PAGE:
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Foreclosures down: 'Zombie' homes a lurking threat

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IRVINE, Calif. (3/14/14)--An improvement in foreclosure numbers unseen in seven years was reported this week by RealtyTrac in its U.S. Foreclosure Market Report for February.

Filings for foreclosures--default notices, scheduled auctions or bank repossessions--last month dropped by 10%, or down to 112,498. The recent decline also reflects a 27% decrease from levels in February of last year (RealtyTrac March 13).  

But despite the positive numbers, a new trend in foreclosures appears to be creeping up as of late.

"Zombie" foreclosures--or uncared-for, owner-vacated properties--have started to grip the housing market, as 21% of all foreclosures, or about 152,000, fall into this category.

On average, zombie foreclosures dwell in the foreclosure process for 1,031 days, or almost three years.  

"The biggest threat from foreclosures going forward is properties that have been lingering in the foreclosure process for years, many of them vacant with neither the distressed homeowner or the foreclosing lender taking responsibility for maintenance and upkeep of the home," said Daren Blomquist, RealtyTrac vice president.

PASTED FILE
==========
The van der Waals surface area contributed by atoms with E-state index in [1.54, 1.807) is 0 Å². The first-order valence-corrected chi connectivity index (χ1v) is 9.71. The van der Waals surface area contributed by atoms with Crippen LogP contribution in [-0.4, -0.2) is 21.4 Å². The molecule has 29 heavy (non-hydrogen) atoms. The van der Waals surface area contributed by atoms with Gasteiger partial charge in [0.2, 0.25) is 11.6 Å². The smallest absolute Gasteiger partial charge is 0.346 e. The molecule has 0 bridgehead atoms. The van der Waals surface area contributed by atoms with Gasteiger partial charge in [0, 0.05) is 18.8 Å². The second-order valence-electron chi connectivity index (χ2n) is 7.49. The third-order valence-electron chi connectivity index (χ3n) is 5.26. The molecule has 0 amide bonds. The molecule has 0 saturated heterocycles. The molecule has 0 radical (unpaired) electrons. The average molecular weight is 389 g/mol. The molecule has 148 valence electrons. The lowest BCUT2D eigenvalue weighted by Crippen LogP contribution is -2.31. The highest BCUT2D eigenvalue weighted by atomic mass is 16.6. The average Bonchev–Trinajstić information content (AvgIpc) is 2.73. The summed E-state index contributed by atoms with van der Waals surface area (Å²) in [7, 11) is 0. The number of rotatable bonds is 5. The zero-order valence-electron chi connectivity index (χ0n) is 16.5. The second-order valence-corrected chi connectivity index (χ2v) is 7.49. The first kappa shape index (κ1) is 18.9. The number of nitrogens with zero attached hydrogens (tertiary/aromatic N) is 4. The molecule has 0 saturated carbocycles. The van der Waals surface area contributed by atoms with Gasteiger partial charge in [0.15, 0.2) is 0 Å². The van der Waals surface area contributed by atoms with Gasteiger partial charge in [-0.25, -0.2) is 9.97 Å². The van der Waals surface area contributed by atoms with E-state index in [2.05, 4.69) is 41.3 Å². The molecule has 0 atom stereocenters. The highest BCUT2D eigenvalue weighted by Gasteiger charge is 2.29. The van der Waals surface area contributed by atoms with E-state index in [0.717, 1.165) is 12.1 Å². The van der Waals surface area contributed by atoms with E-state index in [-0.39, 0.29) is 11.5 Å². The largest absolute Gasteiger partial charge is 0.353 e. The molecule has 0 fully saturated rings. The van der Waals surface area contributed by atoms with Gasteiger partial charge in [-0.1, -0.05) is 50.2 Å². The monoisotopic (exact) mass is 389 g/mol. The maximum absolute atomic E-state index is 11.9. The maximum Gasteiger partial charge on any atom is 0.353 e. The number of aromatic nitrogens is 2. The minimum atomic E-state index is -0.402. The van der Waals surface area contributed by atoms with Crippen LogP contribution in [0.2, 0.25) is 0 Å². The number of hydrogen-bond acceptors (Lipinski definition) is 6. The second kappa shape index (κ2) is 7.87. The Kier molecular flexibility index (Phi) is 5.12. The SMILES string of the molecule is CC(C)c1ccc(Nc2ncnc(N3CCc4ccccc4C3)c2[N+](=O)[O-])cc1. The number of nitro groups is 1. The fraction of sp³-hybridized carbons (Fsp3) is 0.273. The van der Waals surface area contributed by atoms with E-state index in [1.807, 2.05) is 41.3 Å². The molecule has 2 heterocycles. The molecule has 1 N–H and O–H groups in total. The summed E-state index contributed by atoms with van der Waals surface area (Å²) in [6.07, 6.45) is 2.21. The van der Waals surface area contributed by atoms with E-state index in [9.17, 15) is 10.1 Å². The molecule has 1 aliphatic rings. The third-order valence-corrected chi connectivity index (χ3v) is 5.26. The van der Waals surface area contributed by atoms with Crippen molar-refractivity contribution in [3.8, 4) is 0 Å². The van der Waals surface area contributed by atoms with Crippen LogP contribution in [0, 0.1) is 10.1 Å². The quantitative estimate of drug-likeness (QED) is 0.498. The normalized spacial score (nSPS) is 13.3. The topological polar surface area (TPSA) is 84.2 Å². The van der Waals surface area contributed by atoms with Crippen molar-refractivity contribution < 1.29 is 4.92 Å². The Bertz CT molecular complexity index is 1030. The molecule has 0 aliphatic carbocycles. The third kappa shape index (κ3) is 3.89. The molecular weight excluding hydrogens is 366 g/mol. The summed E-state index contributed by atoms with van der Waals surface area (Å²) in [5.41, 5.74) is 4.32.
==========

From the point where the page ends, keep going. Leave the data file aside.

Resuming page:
"These properties drag down home values in the surrounding neighborhood and contribute to a climate of uncertainty and low inventory in local housing markets," Blomquist added.

Blomquist also has written that before lending institutions repossess these properties, houses are left to deteriorate, attracting vandalism and other crime to the area.

While several solutions to the zombie foreclosure problem exist that could lead to the retention of these homes, studies show the most viable way to cure housing markets replete with "the undead" is demolition.

Cleveland, for example, a rust-belt city like many others grappling with a spate of zombie foreclosures, has demolished more than 1,000 homes so far ( March 13).

However, if a new homeowner is interested in buying the vacated home and rehabbing and revitalizing it, Blomquist said, the new owner can improve the value of the property, which can spill over to other parts of the surrounding neighborhood.